They say that Ikebana is slowly dying in Japan since most of the younger Japanese ladies do not have time or interest to learn about it. But I also notice that a lot of people outside Japan are increasing. This means that although it might be gone soon in the country where it originated, Ikebana will continue to strengthen and expand globally.
However, it also puzzles me where to draw the line between Ikebana vis-a-vis contemporary floral arrangements (I call it more as western style); and Ikebana vis-a-vis modern art.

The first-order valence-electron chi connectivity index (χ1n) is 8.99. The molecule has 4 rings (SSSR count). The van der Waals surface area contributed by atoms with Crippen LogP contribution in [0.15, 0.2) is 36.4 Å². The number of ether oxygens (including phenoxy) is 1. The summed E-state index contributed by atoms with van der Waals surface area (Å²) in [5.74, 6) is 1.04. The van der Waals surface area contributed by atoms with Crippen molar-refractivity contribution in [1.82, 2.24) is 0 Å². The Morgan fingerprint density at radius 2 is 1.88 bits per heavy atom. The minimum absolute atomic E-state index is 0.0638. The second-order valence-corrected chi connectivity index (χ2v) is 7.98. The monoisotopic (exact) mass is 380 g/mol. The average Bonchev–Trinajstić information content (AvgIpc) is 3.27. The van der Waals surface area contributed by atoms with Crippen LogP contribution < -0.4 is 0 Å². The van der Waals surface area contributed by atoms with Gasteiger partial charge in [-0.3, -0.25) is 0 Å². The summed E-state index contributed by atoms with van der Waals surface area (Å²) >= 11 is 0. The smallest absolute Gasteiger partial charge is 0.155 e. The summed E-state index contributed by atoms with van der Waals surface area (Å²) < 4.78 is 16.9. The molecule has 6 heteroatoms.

Having this in mind, I have decided to go back to the basics of Ikebana while doing my arrangement for today’s class. As a disciplined art, it gives emphasis on harmonizing flower, leaves, and stems thus, giving life to the flower arrangement.
As I started with my arrangement, I thought of a place where people can find peace and vibrancy. I thought of a pond wherein people can relax, feel energized, and enjoy the beauty of nature. I also used colorful gerberas, carnations, and day lilies to celebrate spring season. I also added a small red anthurium which I cut from my garden in our balcony.
Through this arrangement, I want people to be reminded of a happy place like the pond; appreciate life; and find peace.